We are all customers and have choices regarding where we want to do our business. There are factors that influence that decision. Location, convenience, prices, and business hours are considerations. For me, and perhaps for many of you, customer service tops the list. I want to give my business to a place where I feel it is appreciated; a place where I am treated respectfully and in a friendly and efficent way.

Most businesses will say customers are their No. 1 priority, but not all take the time to ensure their employees are delivering exceptional service. Businesses spend money placing ads in the media. While that may be important, they should realize the service their employees are giving is daily advertising.

Sat
17
Feb

EDITORIAL

It happened yet again.

America once again played witness this past Wednesday to the mindless slaughter of innocent children and educators, this time at Marjorie Stoneman Douglas High School in Parkland, Florida. As in the past, Americans were again insulted by political leaders who issued hollow condolences while preaching that gun control changes aren’t necessary.

While parents everywhere weep for the lives destroyed by this senseless act, many are realizing that something like Columbine, Sandy Hook or Douglas could happen even here. Is there any doubt that thought has crossed the mind of every parent across America this last three days? As they put their son or daughter on a school bus or waved goodbye after dropping them off at school, somewhere in the back of their minds could be the nagging question, “What if I never see them again?” Because, it could happen here.

Sat
17
Feb

Good service expected from employees, but what about customers?

I serve on the Shawano County Humane Society board. Recently, each board member was given a list with 10 business names. Our task was to personally visit the businesses on our list and ask if they would be willing to donate a prize (gift or a certificate) for our annual fundraiser.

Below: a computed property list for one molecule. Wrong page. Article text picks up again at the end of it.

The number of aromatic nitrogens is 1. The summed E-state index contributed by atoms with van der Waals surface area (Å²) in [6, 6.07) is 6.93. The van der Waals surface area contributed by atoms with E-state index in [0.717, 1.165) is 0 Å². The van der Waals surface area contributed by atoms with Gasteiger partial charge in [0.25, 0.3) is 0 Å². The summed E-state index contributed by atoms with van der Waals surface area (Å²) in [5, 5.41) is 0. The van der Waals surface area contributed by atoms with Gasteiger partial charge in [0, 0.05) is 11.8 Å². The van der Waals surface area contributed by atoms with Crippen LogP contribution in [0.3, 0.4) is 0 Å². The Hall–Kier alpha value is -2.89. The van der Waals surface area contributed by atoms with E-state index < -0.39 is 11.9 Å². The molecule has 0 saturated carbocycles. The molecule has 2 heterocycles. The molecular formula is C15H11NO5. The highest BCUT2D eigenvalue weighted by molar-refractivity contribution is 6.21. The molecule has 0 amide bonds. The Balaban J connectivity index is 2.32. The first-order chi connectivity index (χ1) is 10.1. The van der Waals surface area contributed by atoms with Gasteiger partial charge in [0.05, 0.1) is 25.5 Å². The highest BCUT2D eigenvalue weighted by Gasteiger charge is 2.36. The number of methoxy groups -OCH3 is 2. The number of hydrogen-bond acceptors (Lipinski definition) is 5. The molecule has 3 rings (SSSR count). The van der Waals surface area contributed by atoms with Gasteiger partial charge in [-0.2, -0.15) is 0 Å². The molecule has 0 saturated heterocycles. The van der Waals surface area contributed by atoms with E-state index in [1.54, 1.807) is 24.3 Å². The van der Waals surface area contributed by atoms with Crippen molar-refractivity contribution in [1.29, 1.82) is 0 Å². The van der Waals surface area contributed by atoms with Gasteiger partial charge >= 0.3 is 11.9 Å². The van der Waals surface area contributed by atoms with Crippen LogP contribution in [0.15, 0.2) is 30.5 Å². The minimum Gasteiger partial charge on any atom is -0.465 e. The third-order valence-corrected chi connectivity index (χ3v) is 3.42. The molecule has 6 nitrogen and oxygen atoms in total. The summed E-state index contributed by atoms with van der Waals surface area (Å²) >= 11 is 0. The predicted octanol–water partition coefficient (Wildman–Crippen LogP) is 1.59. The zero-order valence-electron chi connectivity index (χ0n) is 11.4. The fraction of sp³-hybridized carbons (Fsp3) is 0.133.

Admittedly, asking businesses for a donation is not a task I enjoy. I realize that our local businesses are “hit up” frequently for contributions for fundraisers and benefits. January and February are often slower months for many businesses. Knowing their profits are down made it even more difficult to ask.

The response I received from every one of my 10 visits spoke loudly about the type of businesses we have in our area. Every single business gave something. Donations included gift certificates for overnight stays, food, gas and so much more.

Sat
17
Feb

Former mayor backs Whealon’s bid

I am proud to support Ed Whealon in his effort to become the city of Shawano’s next mayor. Ed and I worked closely together while he was police chief and I was mayor.

I learned Ed has excellent follow-through. When he said he was going to do something, he did it. He is a good decision maker, firm and decisive. When he has something to say, he is up-front, honest and direct. I always appreciated his “common sense” approach while dealing with complex issues.

During my tenure with the city, Ed told me becoming mayor was a goal of his. His wife, Diana, supported his dream and she signed his nomination papers before succumbing to cancer on Christmas Eve.

The city of Shawano deserves a strong leader; someone who will stand up for the taxpayers; someone with follow-through and commitment. Having been a city department head, Ed understands budgets, TIF districts, borrowing limits, etc. His many years of municipal experience are invaluable.

Sat
17
Feb

Congress needs to legalize hemp

I recently had the honor to hear President Donald Trump address my fellow members at the 99th annual Convention of the American Farm Burau Federation in Nashville, Tennessee. Not surprisingly, he addressed major agricultural issues like tax reform, regulatory reform, rural broadband access, Waters of the U.S. and trade policy. Every farmer in this country is impacted by these issues, and I hold faith that the president understands the incredible challenges we face every day in our barns and in our fields.